Tuesday, 3 April 2012

Iraq: Militant groups run extortion rackets

The parliamentary Security and Defence Committee revealed further details of the murky world of Iraq's militant movements this month. The committee reported that it had uncovered a series of extortion rackets being run by militant groups, some of them linked to Al-Qa'ida, in a number of governorates including Ninevah, Al-Anbar and Salehedinne. These militants are systematically blackmailing government officials and local businessmen. Police in Ninevah confirmed this month that they had arrested 13 members of a cell that was forcing officials from local government departments to pay up.

Among those targeted by these gangs are officials in the Oil Ministry. In particular, Oil Ministry employees working in these three governorates are being forced to hand over oil tankers to the militants, which they then sell on. What is even more disconcerting about the parliamentary committee's findings is that they discovered that while many of these officials are being forced to supply money to the militant groups, others are co-operating willingly. The committee announced that it has the names of a number of local government officials who have been helping to finance the groups. Such news only confirms existing suspicions about state institutions being infiltrated by members of or, at the very least, those who are sympathetic to the militant groups that are once again proliferating now that US troops have withdrawn.

'Emo' killings

In another sinister turn of events, it came to light this month that armed Islamist groups operating primarily in Baghdad have taken to carrying out brutal attacks against teenagers they deem to be deviating from the 'straight path'. According to local sources, over 100 young people have been killed by these groups, with the most common form of death being hit over the head by concrete blocks. Some of the youth were clearly tortured before being killed. Security forces in Al-Sadr city in Baghdad reported this month that they had found the corpse of a young male, whose body showed signs of torture.

All those killed were labelled as 'emos' – a term to denote young people who listen to punk-like music, who dress in black, often with tattoos and piercings, and who generally adopt a melancholy disposition. Emo males often have long spiky hair and sometimes wear make-up, while emo females tend to adopt an edgy attitude. These young people appear to the Islamist militants as the very epitome of westernisation and degeneration. There is also a strong fear that their habit of sporting skulls and piercings indicate that these emos are somehow involved in devil worship.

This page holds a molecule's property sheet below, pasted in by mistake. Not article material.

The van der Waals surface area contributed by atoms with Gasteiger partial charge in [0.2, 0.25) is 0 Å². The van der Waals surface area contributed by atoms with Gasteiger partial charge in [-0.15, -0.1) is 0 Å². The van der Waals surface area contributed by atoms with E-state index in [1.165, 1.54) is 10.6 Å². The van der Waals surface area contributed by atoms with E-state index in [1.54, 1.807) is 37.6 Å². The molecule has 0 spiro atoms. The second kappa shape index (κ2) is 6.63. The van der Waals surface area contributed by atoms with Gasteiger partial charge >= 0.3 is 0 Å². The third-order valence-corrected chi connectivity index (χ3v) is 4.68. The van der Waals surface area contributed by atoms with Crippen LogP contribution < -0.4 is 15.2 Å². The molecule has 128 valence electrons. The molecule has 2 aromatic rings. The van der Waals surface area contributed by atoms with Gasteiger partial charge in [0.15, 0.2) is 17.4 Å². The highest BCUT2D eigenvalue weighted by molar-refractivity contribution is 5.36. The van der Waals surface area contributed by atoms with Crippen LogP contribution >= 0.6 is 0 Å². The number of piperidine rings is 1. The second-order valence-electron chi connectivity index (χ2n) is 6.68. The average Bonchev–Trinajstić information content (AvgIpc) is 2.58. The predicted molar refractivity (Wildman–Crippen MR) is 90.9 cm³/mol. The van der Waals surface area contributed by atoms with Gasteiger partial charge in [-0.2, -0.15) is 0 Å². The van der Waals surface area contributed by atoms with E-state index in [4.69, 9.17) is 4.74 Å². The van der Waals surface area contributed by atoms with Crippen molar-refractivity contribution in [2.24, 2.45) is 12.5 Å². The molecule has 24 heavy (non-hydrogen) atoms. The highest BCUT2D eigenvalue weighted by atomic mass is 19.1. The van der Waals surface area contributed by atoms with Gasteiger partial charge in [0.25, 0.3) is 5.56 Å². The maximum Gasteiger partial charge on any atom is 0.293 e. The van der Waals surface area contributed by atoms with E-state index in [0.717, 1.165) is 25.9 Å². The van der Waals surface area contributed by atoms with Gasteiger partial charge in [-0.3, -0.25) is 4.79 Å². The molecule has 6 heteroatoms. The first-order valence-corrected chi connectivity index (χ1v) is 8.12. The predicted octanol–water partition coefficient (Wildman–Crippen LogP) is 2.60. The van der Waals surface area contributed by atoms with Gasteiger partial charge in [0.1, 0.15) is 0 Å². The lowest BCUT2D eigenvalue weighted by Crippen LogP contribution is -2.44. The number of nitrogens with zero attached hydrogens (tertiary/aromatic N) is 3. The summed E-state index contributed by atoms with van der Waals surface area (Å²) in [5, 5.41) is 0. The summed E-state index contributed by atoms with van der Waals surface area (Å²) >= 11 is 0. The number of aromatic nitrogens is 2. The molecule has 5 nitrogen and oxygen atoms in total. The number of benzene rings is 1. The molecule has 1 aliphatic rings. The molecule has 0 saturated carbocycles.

The attacks are believed to be the work of an armed underground religious group that goes by the name of the Wrath Brigades and that accuses its victims of 'sexual deviation'. The Shi'ite extremist group recently published a list containing dozens of names of emos, who they threatened to kill. It also went as far as to upload videos of killings on YouTube. The wave of attacks has terrified families in Baghdad to the point where young people who do not conform to conservative codes of dress are afraid to leave their homes.

The Interior Ministry has done its utmost to quell the fear: it has played down the attacks, insisting that no more than 15 teenagers were killed. It also asserted that they were killed because of social reasons related to revenge rather than because they were 'emos'. The Shi'ite religious establishment, meanwhile, has banned the killing of these young people. However, for all it may have condemned the killings, it seems as though the government may also be behind the push to eliminate the emo phenomenon. One young emo student told the

Al-Mada newspaper that she had been told by the head of her university faculty to remove a necklace she was wearing that was in the shape of a skull and to change her way of dressing. After asking her why she wanted to make herself look like a devil-worshipper, the professor reportedly showed her a memorandum from the Higher Education Ministry, which is run by the Dawa party's Ali Al- Adeeb, who is known to be particularly rigid religiously.

The memorandum from the ministry reportedly referred to emos as 'Satan worshippers' and instructed members of staff to monitor their students to root out any possible emo cases. The memorandum also instructed university staff to remove emo accessories, to punish offenders and to report their names to the ministry. This memorandum comes on the back of two statements reportedly issued by the Interior Ministry, the first of which announced official approval to “eliminate the Satanists” while the second, published on 29 February, announced a crackdown on shops selling emo clothes.

While it is not directly involved in the killings, it would appear that there may be a kind of tacit approval among some parts of the government for the Wrath Brigades' actions. There are clearly those in the Iraqi establishment who view the emo phenomenon as a dangerous challenge to the country's conservative and religious values.

For more news and expert analysis about Iraq, please see Iraq Focus.

© 2012 Menas Associates

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